That said, we should be clear that the intention here was to prevent Narendra Modi from speaking, not on the grounds of views but on the grounds of actions. The question is this: is someone who is implicated with mass deaths, who should be considered therefore a person with criminal liabilities, be given a free pass to reinvent himself as a "Development Man," as if that's all he is? 

Incidentally, for people who maybe aren't totally clear on what Modi did in 2002, the best thing I have seen on the subject was published at Caravan Magazine in 2012. Look closely at the sections related to what happened to Ehsan Jafri's compound (where I believe 100+ people were killed and there is strong evidence that Modi knew all about it and did nothing), and what happened, later, to Naren Pandya after he spoke against Modi in a private commission on the 2002 riots. Then: should we still be worrying about his particular freedom of speech? Shouldn't we start with asking him to be accountable for the lives of those people?


Saheli said...

Well explained Amardeep. As institutional members we have the freedom to voice our objections to being associated with celebrating leaders we don't want to celebrate. Our institutional leadership has the responsibility to weigh our opinion in consider who they will and will not honor, and who they will and will not invite.

As a Columbia Alumna, I would also protest Ahmedinajad's being invited today, given the 2009 electoral violence, and in general I'm not sure heads of state and diplomats from whose elected credentials are questionable should be given any sort of honored position at a University. They can be hosted as having something to say on behalf of their government or being able to inform students about their state and opinions, but they shouldn't be hosted as being personally accomplished people. I don't think anyone has ever disputed the prima facie validity of Modi's election, so that's not the smell test that's applicable here. (Though I think it is applicable to Ahmedinjad, Putin, Karzai, etc..) What is applicable is the smell test is that an officialwho has a substantial cloud of human rights abuse hanging over them, even if they have escaped a proof of guilt in a court of law and even if they have been democratically elected, should not be given an honored speaker's position. The problem is that there are *lots* of world leaders for whom that test applies, and communalists can easily point to one or another double standard. "You're pcking on *my* community's oppressive leader, not *that* community's." If Universities were to create a consistent list of conditions that need to be met by political leaders before they are given by a platform, and also create a required protocol for dealing with people in a gray zone (okay, we'll let them speak, but we'll make sure the person who introduces them acknowledges the controversy) and were to transparently apply that checklist to all invited political leaders, it would be both more interesting and less filled with overwrought feelings.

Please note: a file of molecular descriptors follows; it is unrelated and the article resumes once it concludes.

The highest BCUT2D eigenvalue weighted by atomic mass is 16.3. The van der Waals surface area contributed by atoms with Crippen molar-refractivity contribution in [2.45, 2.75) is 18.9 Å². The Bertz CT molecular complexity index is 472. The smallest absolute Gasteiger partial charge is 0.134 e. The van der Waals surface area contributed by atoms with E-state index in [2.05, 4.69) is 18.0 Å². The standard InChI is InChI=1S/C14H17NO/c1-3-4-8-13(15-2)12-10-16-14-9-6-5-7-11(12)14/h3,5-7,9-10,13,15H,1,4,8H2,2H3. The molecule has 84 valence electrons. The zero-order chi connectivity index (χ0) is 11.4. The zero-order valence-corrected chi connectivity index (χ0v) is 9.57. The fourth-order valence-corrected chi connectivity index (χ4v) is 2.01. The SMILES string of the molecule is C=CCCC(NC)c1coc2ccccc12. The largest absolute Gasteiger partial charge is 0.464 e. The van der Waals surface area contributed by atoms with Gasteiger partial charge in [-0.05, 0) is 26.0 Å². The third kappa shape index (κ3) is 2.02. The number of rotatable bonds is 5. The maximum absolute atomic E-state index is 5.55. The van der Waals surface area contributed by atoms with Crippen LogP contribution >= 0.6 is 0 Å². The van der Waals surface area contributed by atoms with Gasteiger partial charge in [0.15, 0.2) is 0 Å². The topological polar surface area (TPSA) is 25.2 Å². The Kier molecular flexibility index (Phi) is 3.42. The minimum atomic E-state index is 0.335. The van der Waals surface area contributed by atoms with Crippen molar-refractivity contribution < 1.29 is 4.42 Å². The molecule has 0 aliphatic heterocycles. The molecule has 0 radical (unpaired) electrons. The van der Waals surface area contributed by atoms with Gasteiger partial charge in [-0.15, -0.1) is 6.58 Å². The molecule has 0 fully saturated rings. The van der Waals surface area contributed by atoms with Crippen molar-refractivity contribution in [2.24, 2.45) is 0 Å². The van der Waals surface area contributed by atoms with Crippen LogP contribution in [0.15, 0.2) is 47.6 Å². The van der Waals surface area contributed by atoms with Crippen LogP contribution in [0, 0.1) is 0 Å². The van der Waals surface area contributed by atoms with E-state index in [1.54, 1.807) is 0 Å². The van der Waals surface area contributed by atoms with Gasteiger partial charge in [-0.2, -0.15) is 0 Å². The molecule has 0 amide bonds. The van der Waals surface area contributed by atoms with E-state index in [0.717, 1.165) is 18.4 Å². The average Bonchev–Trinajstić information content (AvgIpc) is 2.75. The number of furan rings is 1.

Victor_47 said...


As a person who witnessed the 1984 riots first hand, I find all the flagellation by the leftists, hypocritical to say the least. None of our intelligentia squeaks about Rajiv Gandhi's tree falling justification or the many days the butchering was permitted.

The Supreme Court appointed SIT went through all the evidence against Modi, and found nothing for which he could be personally held accountable for.

The voters of Gujarat have voted him in, thrice.

But to the intelligentia, neither the Supreme Court or the will of the voters has any significance; they hold themselves above the institutions of the Indian Republic.

Why is the role of the INC us marginalized? What about the INC MLC Haji Bilal who led the Godhra mob? Or the INC leader Chaudhary, a protege of Ehsan Jafri who was a key player in Jafri's death?

And regarding insinuations about Pandya, does anyone wonder why Rajesh Pilot, Madhav Rao Scindia, & YSR met untimely deaths? What is the probability that three leaders who could have challenged the Gandhi family in UPA all meet untimely deaths?

Do you wonder how come there hardly any riots in the past decade in Gujarat while under the Congress rule the city used to simmer? Who benefits from the simmering tension? Which group is easy to manage by keeping them under constant tension?

Shashi Shekhar said...

Dear Professor

The Caravan piece you cite as an authoritative reference is short on hard facts and long on hearsay by unnamed sources.

Two blogposts you may want to look at. Feel free to ignore the commentary, but do pay attention to the original source news reports cited from 2002 etc

Saurav said...

Excellent post, Amardeep, on an issue that feels more thorny than it appears on the surface.